... brief news ...
Ken Abrams talks to singer Samara Joy about her first appearance at the Newport Jazz Festival, about her personal musical development since she won the Sarah Vaughan Vocal Competition in 2019, about her upbringing in a musical family but only being exposed to jazz at age 16 or 17, as well as about her first, self-titled album released in 2021 (What's Up Newport). --- Giovanni Russonello and Marcus J. Moore ask jazz musicians, writers and others about their choice to introduce people to the music of Duke Ellington. Their selection is: "Diminuendo in Blue" (Darcy James Argue); "Come Sunday" (Ayana Contreras); "Isfahan" (Giovanni Russonello); "Anatomy of a Murder, Main Title" (Billy Childs); "Solitude" (Marcus J. Moore); "Fleurette Africaine" (Harmony Holiday); "Black, Brown and Beige, Part I" (Maurice Jackson); "Ko-Ko" (David Berger); "In a Sentimental Mood" (Jon Pareles); "Peanut Brittle Parade" (Miho Hazama); "Symphony in Black" (Fredara Hadley); "Searching (Pleading for Love)" (Guillermo Klein); "Exposition Swing" (Seth Colter Walls) (New York Times).
Nate Chinen talks to pianist Keith Jarrett about his recovery after two strokes he suffered in 2018 ("My right hand is not like my right hand was, and my left hand is not at all"), about a new ECM release, "Bordeaux" recorded during his last European tour, about how parts of what he plays at a concert actually might actually happen due to the atmosphere before or during the concert ("During a concert, certain things are not nonexistent"), about "good" and "noisy" audiences, as well as about continuing to practice but doubting that he will build the strength again that he would need to even just play a melody and hint at a chord with just one hand (NPR). --- Ted Gioia looks at the history and possible future of "elevator music" that supposedly started to relieve "the anxiety of the journey", is hardly heard on elevators anymore today, is often associated with the United States and is still playing in Asia more than in Europe (The Honest Broker).
Nicky Schrire talks to German pianist Julia Hülsmann about balancing the roles of mother and jazz musician. Hülsmann provides some tips about touring with a child, and she explains how she was surprised that it was possible to both become a parent and remain engaged with her professional activities (London Jazz News). --- Gladys Fuentes talks to 92-year-old vibraphonist Harry Sheppard who used to work on the New York jazz scene from the 1950s through the 1980s, then moved back to Houston, Texas where he still performs regularly (Houston Press).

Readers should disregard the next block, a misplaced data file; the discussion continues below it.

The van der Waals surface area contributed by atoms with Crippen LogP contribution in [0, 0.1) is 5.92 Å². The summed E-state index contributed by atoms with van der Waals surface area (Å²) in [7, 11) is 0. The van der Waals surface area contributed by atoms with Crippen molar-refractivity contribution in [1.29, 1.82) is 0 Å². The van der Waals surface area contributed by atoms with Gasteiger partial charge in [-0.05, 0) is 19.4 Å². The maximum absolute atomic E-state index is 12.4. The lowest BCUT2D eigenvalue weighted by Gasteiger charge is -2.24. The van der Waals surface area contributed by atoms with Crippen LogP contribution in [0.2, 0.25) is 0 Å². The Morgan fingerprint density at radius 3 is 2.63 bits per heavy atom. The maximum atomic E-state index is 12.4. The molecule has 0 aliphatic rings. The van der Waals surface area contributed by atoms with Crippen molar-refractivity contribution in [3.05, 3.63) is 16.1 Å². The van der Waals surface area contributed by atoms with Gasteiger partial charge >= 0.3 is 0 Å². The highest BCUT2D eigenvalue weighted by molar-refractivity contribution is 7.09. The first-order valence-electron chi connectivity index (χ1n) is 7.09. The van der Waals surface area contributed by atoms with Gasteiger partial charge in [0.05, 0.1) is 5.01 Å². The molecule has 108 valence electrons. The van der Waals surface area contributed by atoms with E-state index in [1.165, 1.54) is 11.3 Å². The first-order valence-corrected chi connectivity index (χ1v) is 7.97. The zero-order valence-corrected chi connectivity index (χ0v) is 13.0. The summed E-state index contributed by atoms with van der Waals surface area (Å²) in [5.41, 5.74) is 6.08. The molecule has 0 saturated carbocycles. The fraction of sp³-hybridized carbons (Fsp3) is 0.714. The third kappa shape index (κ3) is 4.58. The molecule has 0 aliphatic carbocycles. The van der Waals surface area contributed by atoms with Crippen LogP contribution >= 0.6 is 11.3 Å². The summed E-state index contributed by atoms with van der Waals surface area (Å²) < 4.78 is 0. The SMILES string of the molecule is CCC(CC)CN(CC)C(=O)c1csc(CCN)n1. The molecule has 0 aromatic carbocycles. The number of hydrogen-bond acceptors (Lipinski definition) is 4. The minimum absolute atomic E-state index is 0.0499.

Andrew Gilbert talks to saxophonist Bobby Watson about the differences between a tenor saxophone ("more of a punch horn") and the alto instrument ("try to lean toward melody"), about his approach to write songs ("I don't think about the form"), about his current band and his most recent album, as well as about working with Art Blakey's Jazz Messengers in the 1970s (The Mercury News). --- Noah Sheidlower looks back at Atlanta's jazz history that thrived most in the 1950s through 1970s, and compares it with today, speaking with trumpeters Joe Gransden, Terence Harper, Michael Cruse, saxophonist Joseph Jennings, as well as bassist Edwin Williams (Atlanta Journal-Constitution).
Susanne Dübber talks to Berlin-based trumpeter Lisa-Marlene Buchholz about the working and living conditions of jazz musicians in Germany which she researched for her Bachelor's thesis, finding that Berlin, one of the centers of Germany's jazz activity, pays the lowest fees. Buchholz blames both low funding for venues and door deals, argues that most jazz musicians are freelancers who often need to teach in order to make their living, and compares the situation to the well-funded scene of classical music in Germany. She suggests minimum fees and more jazz on public radio, and she complains that while "the state" offers academic education for jazz musicians it does not invest in possibilities to actually make a living through music. The audience, she argues, is by far not as old as one often thinks, as there are both venues and festivals that attract younger listeners, however these are rarely funded adequately (Berliner Zeitung). --- Kaya Laterman talks to bassist Matthew Garrison about the current music scene, as well as about his Sunday routines, using coffee as a sleeping aid, working weekends, walking the park, a new performance space he is planning to open soon, as well as working on his app Tunebend "which facilitates virtual collaborating and recording among musicians" (New York Times).
Sarah Mills talks to singer Judi Jackson (National Post). --- Tara D. Sonenshine looks back at the history of the Voice of America and finds that "America could use a little jazz diplomacy" (The Hill). --- Jordannah Elizabeth remembers harpist Dorothy Ashby (Yahoo). --- Steph Rodriguez reports about the Dawn Club, a 1930s-era jazz lounge which will reopen in downtown San Francisco (San Francisco Gate).
Christian Mensch reports about a lawsuit involving Swiss bass player Stephan Kurmann and the jazz club Bird's Eye in Basel where he served as artistic director until last year (BZ Basel). --- Charles Rees talks to pianist Richie Beirach about his friendship and collaboration with the late saxophonist Steve Grossman (London Jazz News).